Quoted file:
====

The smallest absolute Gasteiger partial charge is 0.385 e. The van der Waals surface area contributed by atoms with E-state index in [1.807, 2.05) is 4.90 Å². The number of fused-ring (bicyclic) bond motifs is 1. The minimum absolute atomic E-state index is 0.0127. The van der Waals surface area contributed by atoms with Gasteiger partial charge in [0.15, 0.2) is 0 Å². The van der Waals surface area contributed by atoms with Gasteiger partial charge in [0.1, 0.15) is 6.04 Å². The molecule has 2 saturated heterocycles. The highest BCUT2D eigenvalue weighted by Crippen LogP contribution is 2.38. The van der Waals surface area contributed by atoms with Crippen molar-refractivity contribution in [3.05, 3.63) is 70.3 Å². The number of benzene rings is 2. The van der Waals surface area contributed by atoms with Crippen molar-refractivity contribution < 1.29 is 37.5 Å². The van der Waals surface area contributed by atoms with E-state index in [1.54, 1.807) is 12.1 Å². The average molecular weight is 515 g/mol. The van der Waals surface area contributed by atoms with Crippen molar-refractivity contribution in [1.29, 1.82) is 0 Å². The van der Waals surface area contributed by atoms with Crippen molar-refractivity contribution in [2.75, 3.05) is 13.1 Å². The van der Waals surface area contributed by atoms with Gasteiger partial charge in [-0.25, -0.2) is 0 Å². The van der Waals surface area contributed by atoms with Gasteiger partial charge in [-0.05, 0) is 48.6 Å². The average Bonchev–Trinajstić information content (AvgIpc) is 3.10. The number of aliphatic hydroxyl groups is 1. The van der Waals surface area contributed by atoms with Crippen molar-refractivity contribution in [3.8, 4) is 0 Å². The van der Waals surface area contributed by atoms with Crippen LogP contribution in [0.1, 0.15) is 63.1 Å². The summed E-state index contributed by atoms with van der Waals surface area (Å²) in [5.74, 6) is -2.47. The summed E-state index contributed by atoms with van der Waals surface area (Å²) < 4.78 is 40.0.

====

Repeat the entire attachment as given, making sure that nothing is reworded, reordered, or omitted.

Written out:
The smallest absolute Gasteiger partial charge is 0.385 e. The van der Waals surface area contributed by atoms with E-state index in [1.807, 2.05) is 4.90 Å². The number of fused-ring (bicyclic) bond motifs is 1. The minimum absolute atomic E-state index is 0.0127. The van der Waals surface area contributed by atoms with Gasteiger partial charge in [0.15, 0.2) is 0 Å². The van der Waals surface area contributed by atoms with Gasteiger partial charge in [0.1, 0.15) is 6.04 Å². The molecule has 2 saturated heterocycles. The highest BCUT2D eigenvalue weighted by Crippen LogP contribution is 2.38. The van der Waals surface area contributed by atoms with Crippen molar-refractivity contribution in [3.05, 3.63) is 70.3 Å². The number of benzene rings is 2. The van der Waals surface area contributed by atoms with Crippen molar-refractivity contribution < 1.29 is 37.5 Å². The van der Waals surface area contributed by atoms with E-state index in [1.54, 1.807) is 12.1 Å². The average molecular weight is 515 g/mol. The van der Waals surface area contributed by atoms with Crippen molar-refractivity contribution in [1.29, 1.82) is 0 Å². The van der Waals surface area contributed by atoms with Crippen molar-refractivity contribution in [2.75, 3.05) is 13.1 Å². The van der Waals surface area contributed by atoms with Gasteiger partial charge in [-0.25, -0.2) is 0 Å². The van der Waals surface area contributed by atoms with Gasteiger partial charge in [-0.05, 0) is 48.6 Å². The average Bonchev–Trinajstić information content (AvgIpc) is 3.10. The number of aliphatic hydroxyl groups is 1. The van der Waals surface area contributed by atoms with Crippen molar-refractivity contribution in [3.8, 4) is 0 Å². The van der Waals surface area contributed by atoms with Crippen LogP contribution in [0.1, 0.15) is 63.1 Å². The summed E-state index contributed by atoms with van der Waals surface area (Å²) in [5.74, 6) is -2.47. The summed E-state index contributed by atoms with van der Waals surface area (Å²) < 4.78 is 40.0.